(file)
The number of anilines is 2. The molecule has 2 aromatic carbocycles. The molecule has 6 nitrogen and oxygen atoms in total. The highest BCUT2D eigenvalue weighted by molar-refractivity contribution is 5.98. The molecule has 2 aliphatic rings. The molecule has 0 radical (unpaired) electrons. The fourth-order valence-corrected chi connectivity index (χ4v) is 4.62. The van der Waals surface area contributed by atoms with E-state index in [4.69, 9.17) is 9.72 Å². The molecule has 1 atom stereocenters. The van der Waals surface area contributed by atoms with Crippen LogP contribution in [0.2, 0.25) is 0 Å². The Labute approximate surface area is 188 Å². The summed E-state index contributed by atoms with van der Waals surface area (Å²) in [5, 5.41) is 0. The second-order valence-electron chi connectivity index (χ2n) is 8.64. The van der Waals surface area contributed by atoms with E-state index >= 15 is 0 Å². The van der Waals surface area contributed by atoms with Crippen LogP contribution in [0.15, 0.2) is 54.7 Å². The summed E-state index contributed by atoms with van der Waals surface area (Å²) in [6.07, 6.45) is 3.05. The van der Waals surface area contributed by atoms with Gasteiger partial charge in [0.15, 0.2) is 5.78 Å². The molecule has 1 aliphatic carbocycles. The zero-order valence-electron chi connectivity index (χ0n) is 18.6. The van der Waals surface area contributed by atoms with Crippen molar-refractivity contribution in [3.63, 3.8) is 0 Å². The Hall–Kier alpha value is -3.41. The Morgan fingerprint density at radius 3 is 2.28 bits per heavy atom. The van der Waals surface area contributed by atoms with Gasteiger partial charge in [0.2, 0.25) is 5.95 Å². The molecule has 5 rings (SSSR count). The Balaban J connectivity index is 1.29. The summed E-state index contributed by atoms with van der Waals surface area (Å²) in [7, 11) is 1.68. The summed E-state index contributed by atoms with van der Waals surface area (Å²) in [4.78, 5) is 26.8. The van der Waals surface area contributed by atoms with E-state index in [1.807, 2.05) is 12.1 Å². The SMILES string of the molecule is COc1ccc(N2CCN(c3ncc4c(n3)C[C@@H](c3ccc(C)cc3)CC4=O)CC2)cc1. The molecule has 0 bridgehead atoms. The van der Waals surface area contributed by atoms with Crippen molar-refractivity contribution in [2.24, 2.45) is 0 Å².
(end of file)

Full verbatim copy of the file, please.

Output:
The number of anilines is 2. The molecule has 2 aromatic carbocycles. The molecule has 6 nitrogen and oxygen atoms in total. The highest BCUT2D eigenvalue weighted by molar-refractivity contribution is 5.98. The molecule has 2 aliphatic rings. The molecule has 0 radical (unpaired) electrons. The fourth-order valence-corrected chi connectivity index (χ4v) is 4.62. The van der Waals surface area contributed by atoms with E-state index in [4.69, 9.17) is 9.72 Å². The molecule has 1 atom stereocenters. The van der Waals surface area contributed by atoms with Crippen LogP contribution in [0.2, 0.25) is 0 Å². The Labute approximate surface area is 188 Å². The summed E-state index contributed by atoms with van der Waals surface area (Å²) in [5, 5.41) is 0. The second-order valence-electron chi connectivity index (χ2n) is 8.64. The van der Waals surface area contributed by atoms with E-state index >= 15 is 0 Å². The van der Waals surface area contributed by atoms with Crippen LogP contribution in [0.15, 0.2) is 54.7 Å². The summed E-state index contributed by atoms with van der Waals surface area (Å²) in [6.07, 6.45) is 3.05. The van der Waals surface area contributed by atoms with Gasteiger partial charge in [0.15, 0.2) is 5.78 Å². The molecule has 1 aliphatic carbocycles. The zero-order valence-electron chi connectivity index (χ0n) is 18.6. The van der Waals surface area contributed by atoms with Crippen molar-refractivity contribution in [3.63, 3.8) is 0 Å². The Hall–Kier alpha value is -3.41. The Morgan fingerprint density at radius 3 is 2.28 bits per heavy atom. The van der Waals surface area contributed by atoms with Gasteiger partial charge in [0.2, 0.25) is 5.95 Å². The molecule has 5 rings (SSSR count). The Balaban J connectivity index is 1.29. The summed E-state index contributed by atoms with van der Waals surface area (Å²) in [7, 11) is 1.68. The summed E-state index contributed by atoms with van der Waals surface area (Å²) in [4.78, 5) is 26.8. The van der Waals surface area contributed by atoms with E-state index in [1.807, 2.05) is 12.1 Å². The SMILES string of the molecule is COc1ccc(N2CCN(c3ncc4c(n3)C[C@@H](c3ccc(C)cc3)CC4=O)CC2)cc1. The molecule has 0 bridgehead atoms. The van der Waals surface area contributed by atoms with Crippen molar-refractivity contribution in [2.24, 2.45) is 0 Å².